Most woody species belong to the flowering plants, which also include many non-woody species. Woodiness is the ancestral condition within flowering plants, meaning that the herbs lost woodiness during evolutionary history. Surprisingly, many of these herbaceous lineages gave rise to new woody species, an evolutionary reversal known as derived woodiness. However, why have so many herbaceous lineages returned to a woody life form? This key question has baffled scientists since Darwin. The group leader has compiled a unique global derived woodiness database for flowering plants, representing some 700 independent transitions towards woodiness, which is much more than the few dozen transitions that had previously been identified. This database shows that most derived woody species inhabit regions with marked drought cycles, which has laid the foundation for our novel hypothesis, proposing drought as the major driver of the evolutionary transitions towards woodiness across most lineages.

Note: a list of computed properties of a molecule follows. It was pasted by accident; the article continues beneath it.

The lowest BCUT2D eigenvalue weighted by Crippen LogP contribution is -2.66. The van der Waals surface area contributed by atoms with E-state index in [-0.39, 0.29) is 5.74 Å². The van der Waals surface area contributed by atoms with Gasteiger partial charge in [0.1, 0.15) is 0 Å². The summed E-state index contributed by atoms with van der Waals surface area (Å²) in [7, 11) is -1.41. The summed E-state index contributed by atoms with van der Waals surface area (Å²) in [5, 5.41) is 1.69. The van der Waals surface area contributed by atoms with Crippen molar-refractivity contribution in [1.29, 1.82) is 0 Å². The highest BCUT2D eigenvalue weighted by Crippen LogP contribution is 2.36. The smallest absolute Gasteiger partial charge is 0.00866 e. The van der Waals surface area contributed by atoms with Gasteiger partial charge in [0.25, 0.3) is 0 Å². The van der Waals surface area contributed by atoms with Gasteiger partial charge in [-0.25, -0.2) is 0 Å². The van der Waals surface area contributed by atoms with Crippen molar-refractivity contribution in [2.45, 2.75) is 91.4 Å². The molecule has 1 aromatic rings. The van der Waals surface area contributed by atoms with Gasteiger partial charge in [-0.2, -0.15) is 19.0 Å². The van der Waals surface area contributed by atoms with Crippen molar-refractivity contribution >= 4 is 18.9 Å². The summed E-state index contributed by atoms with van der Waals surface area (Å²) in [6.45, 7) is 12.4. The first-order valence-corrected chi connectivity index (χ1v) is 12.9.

The database shows that the mustard family (Brassicaceae, 4000 species in total) provides a new, representative model group to understand the multiple woodiness shifts. This family includes 400 woody Brassicaceae species, which have resulted from some 100 shifts. Using a collaborative project (DFG grant 41845228; PI prof. Klaus Mummenhoff, Osnabruck Univ.), we are currently building a 1000-species phylogeny of the family based on hybridization sequencing to identify all ca. 100 transitions. This phylogenetic framework will allow for solid statistical testing of the drought hypothesis in wild plants and crops.